Oaking Beyond the Barrel

It’s no wonder that oak barrels have a long history in winemaking; oak emparts a rich flavor onto wines, a flavor that, for some palates, is synonymous with wine itself. However, since stainless steel wine barrels and other containers have risen in popularity, oaked wine hasn’t gone anywhere. That’s because there are plenty of ways to oak wine without an expensive oak barrel.

In a recent article in VinePair, food and drink writer Tim McKirdy referred to oak as ‘winemakers’ salt.’ No matter how one oaks a wine, it is crucial that the oak flavors don’t dominate the flavor. Bare minimum, one should be able to taste the grape. But the salt analogy really comes to life when considering oak alternatives such as staves or chips.

Oak staves are long strips of toasted oak that are used to oak wine even in stainless steel fermenting tanks. Oak chips are just that, chips of toasted oak, often wrapped in a sort of cheese cloth ‘tea bag’ and added to fermenting wine. Both are significantly less expensive than utilizing an oak barrel.

Cost is just one advantage oak alternatives have over barrel-aging. There’s also the accessibility and sustainability of using stainless steel. And, while there are benefits to barrels that you cannot replicate with an oak alternative – oak barrels are porous, for example, and allow a natural amount of oxygenation to influence the wine throughout fermentation whereas stainless steel is airtight – each of those pros has a partner con – oak barrels impart additional, and perhaps unwanted, tannins and flavors to wine as well.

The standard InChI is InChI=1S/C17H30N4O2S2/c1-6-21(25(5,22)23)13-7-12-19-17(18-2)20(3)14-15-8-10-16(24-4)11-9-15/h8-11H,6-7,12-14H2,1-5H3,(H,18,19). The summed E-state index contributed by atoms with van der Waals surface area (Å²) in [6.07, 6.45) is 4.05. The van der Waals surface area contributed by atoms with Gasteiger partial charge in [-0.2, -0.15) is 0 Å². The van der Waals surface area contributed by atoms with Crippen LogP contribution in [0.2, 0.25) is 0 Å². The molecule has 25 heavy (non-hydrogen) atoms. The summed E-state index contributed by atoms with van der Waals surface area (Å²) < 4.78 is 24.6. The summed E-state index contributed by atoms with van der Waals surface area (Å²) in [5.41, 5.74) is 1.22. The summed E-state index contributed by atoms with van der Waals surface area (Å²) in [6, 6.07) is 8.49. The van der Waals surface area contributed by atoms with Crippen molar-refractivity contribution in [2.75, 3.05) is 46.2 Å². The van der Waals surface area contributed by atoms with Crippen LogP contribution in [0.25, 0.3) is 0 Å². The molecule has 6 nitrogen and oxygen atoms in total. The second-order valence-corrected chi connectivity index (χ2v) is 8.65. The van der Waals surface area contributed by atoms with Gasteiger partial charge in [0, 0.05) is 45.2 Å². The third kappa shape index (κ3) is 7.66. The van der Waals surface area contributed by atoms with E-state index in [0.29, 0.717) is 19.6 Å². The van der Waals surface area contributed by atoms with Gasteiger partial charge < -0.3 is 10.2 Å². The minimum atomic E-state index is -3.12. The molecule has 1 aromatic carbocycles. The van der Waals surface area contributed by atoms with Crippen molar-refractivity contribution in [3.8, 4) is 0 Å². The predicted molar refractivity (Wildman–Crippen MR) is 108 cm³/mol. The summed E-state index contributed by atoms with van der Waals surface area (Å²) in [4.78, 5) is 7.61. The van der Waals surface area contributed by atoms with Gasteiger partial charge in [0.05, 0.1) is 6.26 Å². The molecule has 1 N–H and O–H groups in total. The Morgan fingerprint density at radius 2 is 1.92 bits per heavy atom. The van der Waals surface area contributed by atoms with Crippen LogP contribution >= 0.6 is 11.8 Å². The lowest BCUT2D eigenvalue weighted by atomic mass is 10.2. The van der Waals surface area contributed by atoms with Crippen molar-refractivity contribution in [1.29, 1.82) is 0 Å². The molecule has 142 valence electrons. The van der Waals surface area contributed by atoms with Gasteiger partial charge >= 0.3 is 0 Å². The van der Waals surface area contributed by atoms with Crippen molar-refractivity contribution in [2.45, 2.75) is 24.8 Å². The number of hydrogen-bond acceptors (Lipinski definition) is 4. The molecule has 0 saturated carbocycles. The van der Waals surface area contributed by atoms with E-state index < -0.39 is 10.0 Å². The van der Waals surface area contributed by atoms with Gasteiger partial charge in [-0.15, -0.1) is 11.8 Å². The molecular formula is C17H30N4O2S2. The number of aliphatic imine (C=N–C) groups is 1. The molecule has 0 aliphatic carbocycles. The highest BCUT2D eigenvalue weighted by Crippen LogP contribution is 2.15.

The choice between using an oak barrel or oak alternatives and stainless steel is just one of many decisions winemakers have to make when approaching an oaked wine. Regardless of which way they go, a winemaker will also have to choose what type of oak, how it has been treated, cured or toasted, and how much time the oak will be in contact with the wine.

When you breakdown a wine ‘recipe,’ McKirdy’s analogy rings true. Oak really is the salt of winemaking. Just as a chef considers how to season a meal, careful not to over or under salt it, faced with a variety of salt options and techniques, winemakers must do the same with oak.

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